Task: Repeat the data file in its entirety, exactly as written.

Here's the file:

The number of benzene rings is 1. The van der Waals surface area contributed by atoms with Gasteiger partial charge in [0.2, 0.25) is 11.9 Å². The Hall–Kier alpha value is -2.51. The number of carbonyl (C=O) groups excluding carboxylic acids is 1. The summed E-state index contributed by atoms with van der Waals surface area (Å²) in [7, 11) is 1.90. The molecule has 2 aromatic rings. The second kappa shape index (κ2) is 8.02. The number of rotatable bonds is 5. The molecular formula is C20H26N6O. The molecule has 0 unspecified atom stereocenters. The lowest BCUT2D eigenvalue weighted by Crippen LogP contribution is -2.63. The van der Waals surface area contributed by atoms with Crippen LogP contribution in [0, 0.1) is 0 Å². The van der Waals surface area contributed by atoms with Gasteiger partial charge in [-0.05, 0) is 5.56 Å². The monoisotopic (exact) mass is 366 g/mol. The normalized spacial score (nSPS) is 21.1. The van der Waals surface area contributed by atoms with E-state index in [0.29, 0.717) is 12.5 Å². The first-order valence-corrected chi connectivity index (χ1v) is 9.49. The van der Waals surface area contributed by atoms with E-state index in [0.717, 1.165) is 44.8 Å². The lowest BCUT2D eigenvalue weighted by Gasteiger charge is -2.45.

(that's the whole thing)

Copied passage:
The number of benzene rings is 1. The van der Waals surface area contributed by atoms with Gasteiger partial charge in [0.2, 0.25) is 11.9 Å². The Hall–Kier alpha value is -2.51. The number of carbonyl (C=O) groups excluding carboxylic acids is 1. The summed E-state index contributed by atoms with van der Waals surface area (Å²) in [7, 11) is 1.90. The molecule has 2 aromatic rings. The second kappa shape index (κ2) is 8.02. The number of rotatable bonds is 5. The molecular formula is C20H26N6O. The molecule has 0 unspecified atom stereocenters. The lowest BCUT2D eigenvalue weighted by Crippen LogP contribution is -2.63. The van der Waals surface area contributed by atoms with Crippen LogP contribution in [0, 0.1) is 0 Å². The van der Waals surface area contributed by atoms with Gasteiger partial charge in [-0.05, 0) is 5.56 Å². The monoisotopic (exact) mass is 366 g/mol. The normalized spacial score (nSPS) is 21.1. The van der Waals surface area contributed by atoms with E-state index in [0.29, 0.717) is 12.5 Å². The first-order valence-corrected chi connectivity index (χ1v) is 9.49. The van der Waals surface area contributed by atoms with E-state index in [0.717, 1.165) is 44.8 Å². The lowest BCUT2D eigenvalue weighted by Gasteiger charge is -2.45.